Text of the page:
— Mobile

Fantasy fantasy sport Blaseball developers score $3M seed funding to go mobile – TechCrunch

In the absence of a real baseball league, it is perhaps not surprising that a simulated one should grow popular during the troubled year 2020. But even so, the absurdist horror and minimalist aesthetic of Baseball seem an unlikely success. The text-based fantasy league has attracted hundreds of thousands of players and now $3 million in funding to build up the game and go mobile.

If you’re unfamiliar with Baseball, feel free to go check it out now and sign up — it’s free. You’ll probably get a better idea of the game from 30 seconds of browsing than the following couple of paragraphs.

However, for those of you who’d instead read, Baseball is a web-based fictional baseball-esque league where players can bet in-game currency on the outcomes. But this is where things get weird. The teams aren’t the Mariners or the Mets but the Moist Talkers and the Worms; players have names like Chorby Soul and Peanutiel Duffy; their stats include allergies, pregame rituals, and an inventory of RPG-like items.

Likewise, games — told through simple text summaries of the action like you might see in the corner of a sports site — involve hits, balls, and stealing, but also incineration, shaming, and secret bases. “Weather” might involve spontaneous blood transfusions between players or birds that interfere with play.

In short, it’s totally ridiculous, utterly unpredictable, and very funny. This totally unique concoction of fantasy leagues, baseball satire, and cosmic horror has accrued a dedicated yet routinely puzzled fanbase over its 19-week-long seasons. And like so many hits, this one came as something of a shock to its creators.

Activity feed from the game Blaseball showing various absurd and normal events like hits and incinerations.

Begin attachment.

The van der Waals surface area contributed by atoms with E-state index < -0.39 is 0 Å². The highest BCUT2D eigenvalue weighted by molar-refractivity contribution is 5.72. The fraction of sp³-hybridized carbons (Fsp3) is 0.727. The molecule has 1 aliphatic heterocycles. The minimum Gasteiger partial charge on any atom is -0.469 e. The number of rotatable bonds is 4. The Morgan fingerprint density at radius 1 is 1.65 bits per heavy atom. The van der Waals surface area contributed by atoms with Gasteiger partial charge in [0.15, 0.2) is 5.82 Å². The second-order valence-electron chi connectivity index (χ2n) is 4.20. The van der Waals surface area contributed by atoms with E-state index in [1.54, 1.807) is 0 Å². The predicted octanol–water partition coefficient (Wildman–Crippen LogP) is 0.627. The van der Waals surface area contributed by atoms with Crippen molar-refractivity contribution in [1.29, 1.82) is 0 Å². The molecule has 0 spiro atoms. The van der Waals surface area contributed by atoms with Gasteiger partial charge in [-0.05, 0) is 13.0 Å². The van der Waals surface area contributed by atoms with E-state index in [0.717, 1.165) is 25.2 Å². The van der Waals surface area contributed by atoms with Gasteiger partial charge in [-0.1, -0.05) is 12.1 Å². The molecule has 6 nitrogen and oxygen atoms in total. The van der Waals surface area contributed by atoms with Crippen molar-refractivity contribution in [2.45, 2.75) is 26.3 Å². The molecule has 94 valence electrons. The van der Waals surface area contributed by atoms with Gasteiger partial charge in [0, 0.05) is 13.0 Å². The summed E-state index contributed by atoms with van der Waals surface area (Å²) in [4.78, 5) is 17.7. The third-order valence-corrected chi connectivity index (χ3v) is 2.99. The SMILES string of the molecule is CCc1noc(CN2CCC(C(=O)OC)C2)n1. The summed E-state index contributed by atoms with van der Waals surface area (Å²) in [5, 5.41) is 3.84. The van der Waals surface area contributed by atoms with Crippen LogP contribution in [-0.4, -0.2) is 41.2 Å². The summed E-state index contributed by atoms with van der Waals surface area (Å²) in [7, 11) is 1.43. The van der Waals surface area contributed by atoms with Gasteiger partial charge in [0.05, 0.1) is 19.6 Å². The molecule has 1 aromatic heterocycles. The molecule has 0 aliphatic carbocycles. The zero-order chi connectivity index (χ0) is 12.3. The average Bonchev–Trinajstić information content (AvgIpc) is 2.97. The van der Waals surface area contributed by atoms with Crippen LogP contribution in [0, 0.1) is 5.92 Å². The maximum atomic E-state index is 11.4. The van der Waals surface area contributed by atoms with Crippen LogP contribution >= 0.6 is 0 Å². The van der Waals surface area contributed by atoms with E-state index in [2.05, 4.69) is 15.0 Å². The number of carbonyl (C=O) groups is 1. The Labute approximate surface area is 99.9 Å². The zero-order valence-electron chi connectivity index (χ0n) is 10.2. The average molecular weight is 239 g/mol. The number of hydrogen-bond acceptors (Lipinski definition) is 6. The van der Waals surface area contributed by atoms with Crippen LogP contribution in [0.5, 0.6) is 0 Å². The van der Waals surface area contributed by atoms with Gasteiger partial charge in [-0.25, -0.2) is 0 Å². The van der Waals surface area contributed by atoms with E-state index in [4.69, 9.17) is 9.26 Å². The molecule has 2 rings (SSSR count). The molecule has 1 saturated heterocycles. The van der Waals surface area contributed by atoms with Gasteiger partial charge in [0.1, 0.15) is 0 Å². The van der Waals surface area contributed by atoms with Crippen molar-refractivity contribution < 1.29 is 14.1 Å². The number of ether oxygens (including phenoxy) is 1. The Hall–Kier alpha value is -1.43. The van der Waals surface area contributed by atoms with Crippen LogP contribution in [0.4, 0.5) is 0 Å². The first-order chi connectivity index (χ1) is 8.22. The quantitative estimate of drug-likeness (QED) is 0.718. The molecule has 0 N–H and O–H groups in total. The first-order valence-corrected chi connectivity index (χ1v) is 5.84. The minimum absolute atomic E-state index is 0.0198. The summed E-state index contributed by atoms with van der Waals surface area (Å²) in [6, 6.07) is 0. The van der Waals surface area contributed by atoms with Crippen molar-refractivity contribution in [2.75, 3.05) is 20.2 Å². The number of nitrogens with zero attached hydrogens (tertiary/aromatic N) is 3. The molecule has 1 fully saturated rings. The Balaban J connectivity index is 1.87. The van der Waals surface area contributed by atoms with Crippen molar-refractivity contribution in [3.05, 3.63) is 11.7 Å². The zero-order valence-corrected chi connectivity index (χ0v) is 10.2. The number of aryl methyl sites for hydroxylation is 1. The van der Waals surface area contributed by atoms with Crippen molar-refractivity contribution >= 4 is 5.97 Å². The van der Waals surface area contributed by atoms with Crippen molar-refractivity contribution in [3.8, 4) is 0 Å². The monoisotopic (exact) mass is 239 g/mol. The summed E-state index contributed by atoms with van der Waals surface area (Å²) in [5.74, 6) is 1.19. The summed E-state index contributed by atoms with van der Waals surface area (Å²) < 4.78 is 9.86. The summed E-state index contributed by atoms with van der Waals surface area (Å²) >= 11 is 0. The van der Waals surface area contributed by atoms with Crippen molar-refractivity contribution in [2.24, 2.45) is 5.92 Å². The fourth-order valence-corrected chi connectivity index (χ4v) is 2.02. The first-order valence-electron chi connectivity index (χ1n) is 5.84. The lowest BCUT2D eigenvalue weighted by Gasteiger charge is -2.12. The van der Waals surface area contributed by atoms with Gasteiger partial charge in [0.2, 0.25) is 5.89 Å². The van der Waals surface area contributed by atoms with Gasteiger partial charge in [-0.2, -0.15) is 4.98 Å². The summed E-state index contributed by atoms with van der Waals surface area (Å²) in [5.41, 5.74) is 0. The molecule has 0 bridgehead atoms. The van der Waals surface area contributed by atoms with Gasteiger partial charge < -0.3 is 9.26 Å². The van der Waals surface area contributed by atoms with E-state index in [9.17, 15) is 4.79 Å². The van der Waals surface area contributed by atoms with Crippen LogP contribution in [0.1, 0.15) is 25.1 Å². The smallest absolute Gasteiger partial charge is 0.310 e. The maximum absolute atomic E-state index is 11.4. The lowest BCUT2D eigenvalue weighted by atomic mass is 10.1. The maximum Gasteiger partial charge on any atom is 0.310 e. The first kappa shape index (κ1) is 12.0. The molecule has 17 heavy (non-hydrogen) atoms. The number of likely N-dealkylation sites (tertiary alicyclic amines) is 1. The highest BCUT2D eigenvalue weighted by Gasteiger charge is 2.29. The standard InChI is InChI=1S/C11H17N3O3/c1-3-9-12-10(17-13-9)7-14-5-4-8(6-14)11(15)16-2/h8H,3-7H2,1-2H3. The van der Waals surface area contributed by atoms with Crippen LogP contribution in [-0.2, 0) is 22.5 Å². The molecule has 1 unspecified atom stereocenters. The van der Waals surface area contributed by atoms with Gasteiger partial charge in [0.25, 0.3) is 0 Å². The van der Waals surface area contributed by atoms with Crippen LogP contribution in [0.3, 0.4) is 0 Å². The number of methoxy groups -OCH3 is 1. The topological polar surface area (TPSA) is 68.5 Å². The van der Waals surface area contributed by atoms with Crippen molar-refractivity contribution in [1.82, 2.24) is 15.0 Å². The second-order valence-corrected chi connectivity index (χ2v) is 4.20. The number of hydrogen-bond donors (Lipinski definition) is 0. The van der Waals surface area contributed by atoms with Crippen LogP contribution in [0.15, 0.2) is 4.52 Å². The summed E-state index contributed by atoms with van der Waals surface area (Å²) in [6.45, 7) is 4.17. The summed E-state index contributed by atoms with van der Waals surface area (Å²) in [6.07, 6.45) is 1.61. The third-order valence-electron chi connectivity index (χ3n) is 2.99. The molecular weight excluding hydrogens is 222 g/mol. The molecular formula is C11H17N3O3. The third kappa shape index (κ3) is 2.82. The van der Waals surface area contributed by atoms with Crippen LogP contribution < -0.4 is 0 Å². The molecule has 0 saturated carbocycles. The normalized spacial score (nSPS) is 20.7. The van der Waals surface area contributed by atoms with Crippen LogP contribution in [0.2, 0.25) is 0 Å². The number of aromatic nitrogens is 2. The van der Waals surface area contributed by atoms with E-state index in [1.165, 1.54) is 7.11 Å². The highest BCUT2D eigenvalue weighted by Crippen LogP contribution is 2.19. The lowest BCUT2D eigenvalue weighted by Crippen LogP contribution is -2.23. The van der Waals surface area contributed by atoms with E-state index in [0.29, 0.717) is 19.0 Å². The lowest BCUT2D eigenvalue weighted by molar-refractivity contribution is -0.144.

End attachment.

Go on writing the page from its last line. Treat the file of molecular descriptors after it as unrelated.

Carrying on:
Image Credits: The Game Band

“We’re as surprised as you are,” said Sam Rosenthal, founder, and CEO of The Game Band, which developed (and is developing) the game. “Baseball was an experimental side project for the studio — we were in the middle of a pandemic, publishers were in a spending freeze, it was a scary time. We wanted to make a game that brings people together in this really isolating time.”

The idea for it came from banter at a real baseball game, where Rosenthal and a friend speculated about a league where the rules were “different and more chaotic.” Of course, the laws of real-life Baseball are continually being revised, but so far, there haven’t been any resurrections of players incinerated by rogue umpires, free runs for home teams, or shrink rays.

While the resulting game-like product resembles Baseball, betting, and fantasy leagues, it’s much too weird and random to really be considered the same thing. That’s led to some friction as players who expect a more traditional experience lose coins on a game decided by, say, a bird pecking their team’s star hitter inside an enormous peanut shell or a guaranteed home run because the batter ate magma.

The Hades Tigers … so hot right now. The roster shows a team’s current and permanent attributes, while players can work together to create change by voting weekly. Image Credits: The Game Band

“Sometimes we have to remind the fans that this is a horror game,” Rosenthal admitted. As players discover in time, the gameplay consists more in cooperation and guiding the league itself than in precision odds making. “This is not a game about individual success but collective success. The mechanics of the game reward organization fans banding together with other fans of their team. Using those coins to buy votes to determine how the most idolized players are treated at the end of a season, for instance, could have huge repercussions on the next season. Ultimately the players are really participating in a sort of long-term alternative-reality game rather than a zany baseball sim, as the ominous announcements and events drive home now and again.

Katie Axon

Katie Axon is a 25-year-old junior programmer who enjoys listening to music, podcasting and theatre. She is kind and giving, but can also be very rude and a bit greedy.She is an Australian Christian. She has a degree in computing. She is obsessed with bottled water.

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